Melbourne, 1866: Jack Bonhom is preparing to unveil the latest acquisition of the Victorian Acclimatisation Society, that august and learned group of academics, land-owners and other men of Empire, dedicated to the civilisation of the Australian bush. Little do they know that within that curtained crate lay what may have been the perfect introduced species: the Brazilian agouti. Long lived, golden-haired, readily domesticated, the southern American rodent was gifted with a favourable taste, a skin which makes excellent leather and with strong, sharp claws.

Sharp enough, certainly, to make it through a wooden crate… Further information Valerie Gregory, +61 (2) 9320-6342,

Thirty Stories for Thirty Years

On Thursday Australia and China will celebrate 30 years of partnership in science with a series of events around the country. Professor Lu Yongxiang, President of the Chinese Academy of Sciences and Vice-Chairman of the National People’s Congress will speak on ‘Cooperation for a green, smart and sustainable future in the changing world’ at the Shine Dome on Thursday 18 November. More information from the Australian Academy of Science at

Professor Zhou Ji, President of the Chinese Academy of Engineering, will also speak around the country in a tour organised by the Australian Academy of Technological Sciences and Engineering. For more information contact Bill Mackey on

During the past three decades Australian and Chinese researchers have worked together on projects to reduce child mortality rates, treat eye and skin disease using lasers and captured solar energy and much more. We wrote a collection of thirty stories on the results of the collaboration earlier this year for the Innovation Department. There’s a copy online at

Biodiversity Year

There’s a host of activities over the next month relating to biodiversity – a hot issue following the recent UN conference in Japan and the unveiling of Australia’s policy. They include:

Rehabilitation as a biodiversity tool

26 November 2010, State Library of Western Australia, Perth Cultural Centre

Harry Butler will be discussing how rehabilitation can be used as a biodiversity tool, including the reclamation of derelict or abandoned lands to assist the restoration of initial or preferred biota of particular interest to miners.

Sprigg lecture series – Tim Jarvis: following Mawson

30 November 2010, the South Australian Museum, Adelaide

Tim Jarvis will talk about his adventure recreating Sir Douglas Mawson’s famous Antarctic survival journey of 1912 in which both of his co-expeditioners died.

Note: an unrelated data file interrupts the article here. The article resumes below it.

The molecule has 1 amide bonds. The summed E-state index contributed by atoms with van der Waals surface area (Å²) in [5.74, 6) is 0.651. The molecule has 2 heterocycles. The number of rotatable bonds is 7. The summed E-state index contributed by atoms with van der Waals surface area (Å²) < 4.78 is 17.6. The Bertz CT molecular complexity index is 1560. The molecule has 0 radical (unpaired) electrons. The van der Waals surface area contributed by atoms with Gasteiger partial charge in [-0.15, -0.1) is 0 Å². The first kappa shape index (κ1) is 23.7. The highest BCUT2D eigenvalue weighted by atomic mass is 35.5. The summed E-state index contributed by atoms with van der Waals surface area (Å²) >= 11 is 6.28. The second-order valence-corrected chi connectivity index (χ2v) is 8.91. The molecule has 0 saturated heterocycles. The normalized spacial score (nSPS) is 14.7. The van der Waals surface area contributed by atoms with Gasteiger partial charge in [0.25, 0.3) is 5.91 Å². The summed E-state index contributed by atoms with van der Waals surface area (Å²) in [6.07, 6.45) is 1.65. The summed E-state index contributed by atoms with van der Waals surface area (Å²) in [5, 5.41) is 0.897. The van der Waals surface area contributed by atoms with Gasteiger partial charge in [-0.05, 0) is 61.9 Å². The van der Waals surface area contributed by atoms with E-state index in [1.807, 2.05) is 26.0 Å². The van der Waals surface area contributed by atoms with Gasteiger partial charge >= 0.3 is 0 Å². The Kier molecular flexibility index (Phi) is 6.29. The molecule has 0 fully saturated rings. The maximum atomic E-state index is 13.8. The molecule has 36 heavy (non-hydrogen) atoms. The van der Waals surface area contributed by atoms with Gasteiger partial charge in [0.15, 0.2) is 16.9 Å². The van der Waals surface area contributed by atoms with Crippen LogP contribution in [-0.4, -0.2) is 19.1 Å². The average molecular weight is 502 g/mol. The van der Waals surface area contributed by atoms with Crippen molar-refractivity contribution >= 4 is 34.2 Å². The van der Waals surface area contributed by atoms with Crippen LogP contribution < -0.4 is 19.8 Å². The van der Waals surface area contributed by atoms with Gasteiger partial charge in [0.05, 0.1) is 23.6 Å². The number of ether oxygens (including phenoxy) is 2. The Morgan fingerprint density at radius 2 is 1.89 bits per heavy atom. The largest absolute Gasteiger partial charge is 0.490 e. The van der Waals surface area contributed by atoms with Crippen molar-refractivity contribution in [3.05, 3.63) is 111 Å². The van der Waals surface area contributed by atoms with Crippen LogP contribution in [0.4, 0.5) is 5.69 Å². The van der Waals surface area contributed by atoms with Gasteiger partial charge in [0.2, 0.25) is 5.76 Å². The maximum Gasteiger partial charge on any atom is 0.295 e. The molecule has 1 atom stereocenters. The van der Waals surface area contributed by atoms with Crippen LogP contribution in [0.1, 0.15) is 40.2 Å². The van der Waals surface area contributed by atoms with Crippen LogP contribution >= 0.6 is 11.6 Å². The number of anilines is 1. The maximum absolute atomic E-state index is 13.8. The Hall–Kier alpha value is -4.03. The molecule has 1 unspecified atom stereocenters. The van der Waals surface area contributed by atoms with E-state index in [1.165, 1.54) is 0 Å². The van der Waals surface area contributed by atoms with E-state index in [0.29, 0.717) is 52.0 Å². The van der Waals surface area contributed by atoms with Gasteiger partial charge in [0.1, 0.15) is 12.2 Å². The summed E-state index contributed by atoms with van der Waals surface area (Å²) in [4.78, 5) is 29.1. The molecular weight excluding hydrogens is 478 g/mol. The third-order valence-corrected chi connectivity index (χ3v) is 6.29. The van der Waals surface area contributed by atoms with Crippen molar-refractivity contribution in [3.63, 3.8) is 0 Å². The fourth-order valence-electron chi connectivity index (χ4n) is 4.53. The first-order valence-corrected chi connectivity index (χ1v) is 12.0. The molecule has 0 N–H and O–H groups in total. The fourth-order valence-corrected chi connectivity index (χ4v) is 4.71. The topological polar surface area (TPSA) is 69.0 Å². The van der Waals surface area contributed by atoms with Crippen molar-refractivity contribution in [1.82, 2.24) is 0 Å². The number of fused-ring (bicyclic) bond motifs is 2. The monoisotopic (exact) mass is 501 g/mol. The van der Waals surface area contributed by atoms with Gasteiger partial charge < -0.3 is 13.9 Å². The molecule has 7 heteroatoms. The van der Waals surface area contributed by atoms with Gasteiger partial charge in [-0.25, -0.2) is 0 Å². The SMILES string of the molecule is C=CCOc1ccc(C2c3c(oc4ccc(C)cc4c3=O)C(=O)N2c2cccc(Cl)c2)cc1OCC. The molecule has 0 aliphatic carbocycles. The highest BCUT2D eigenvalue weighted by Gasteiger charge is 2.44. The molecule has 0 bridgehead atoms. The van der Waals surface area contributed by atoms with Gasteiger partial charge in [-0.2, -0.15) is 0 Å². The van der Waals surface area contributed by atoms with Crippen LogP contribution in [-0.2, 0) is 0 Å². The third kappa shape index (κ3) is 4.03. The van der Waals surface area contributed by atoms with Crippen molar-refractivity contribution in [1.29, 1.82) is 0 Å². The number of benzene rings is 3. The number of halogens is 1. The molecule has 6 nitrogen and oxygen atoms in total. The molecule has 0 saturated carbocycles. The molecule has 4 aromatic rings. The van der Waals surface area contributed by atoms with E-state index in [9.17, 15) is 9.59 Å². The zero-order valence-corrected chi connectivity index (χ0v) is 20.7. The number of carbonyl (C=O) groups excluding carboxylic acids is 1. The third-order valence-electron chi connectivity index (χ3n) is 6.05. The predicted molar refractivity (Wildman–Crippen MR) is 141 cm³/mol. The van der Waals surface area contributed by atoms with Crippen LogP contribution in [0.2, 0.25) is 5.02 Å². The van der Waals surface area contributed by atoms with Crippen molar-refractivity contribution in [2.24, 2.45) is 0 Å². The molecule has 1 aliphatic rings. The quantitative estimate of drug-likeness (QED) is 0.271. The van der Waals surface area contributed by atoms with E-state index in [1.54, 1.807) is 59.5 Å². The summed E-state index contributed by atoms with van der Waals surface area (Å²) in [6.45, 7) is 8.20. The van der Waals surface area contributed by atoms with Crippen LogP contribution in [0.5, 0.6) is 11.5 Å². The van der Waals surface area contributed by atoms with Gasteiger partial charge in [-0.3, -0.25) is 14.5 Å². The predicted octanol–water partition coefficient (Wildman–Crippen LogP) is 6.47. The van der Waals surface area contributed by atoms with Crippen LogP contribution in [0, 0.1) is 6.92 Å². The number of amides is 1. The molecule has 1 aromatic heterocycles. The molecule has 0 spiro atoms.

Sustaining biodiversity: the next 50 years

Ecological Society of Australia – annual conference from 6-10 December 2010

Manning Clark Centre, Australian National University, Canberra

Speakers will set the achievements of the past 50 years of ecology in Australia against the biodiversity challenges that still face us. And we will hear how biodiversity science can be applied on the ground and can shape biodiversity policy.

For further details see

Theatre amongst the skeletons

‘When you’re up to your arse in alligators, it’s hard to remember that your original intention was to drain the swamp.’

This November at the Australian Museum in Sydney, Melbourne performance collective The Masters of Space and Time present Swamped, a razor-sharp black comedy demonstrating how the universe twists good intentions into disastrous consequences.

Set in Melbourne in 1866, Swamped is based on the real-life Victorian Acclimatisation Society, a group of academics and landowners dedicated to ‘civilising the savage bush’ by introducing as many European species to Australia as possible.

Did the Earth move for you?

In mid-2011 Melbourne will host a large earth sciences conference. Over 3,000 delegates will discuss almost every physical aspect of the Earth – its core, surface, inner and outer atmosphere.

We’re talking volcanoes, earthquakes, water security, climate, tsunamis, space science, Antarctica and much more.  It’s the International Union of Geodesy and Geophysics (IUGG) 25th General Assembly – Earth on the Edge: Science for a Sustainable Planet. We’re assisting with a public and media program. The Congress will run from 27 June – 8 July 2011 and will be a great platform for news and features.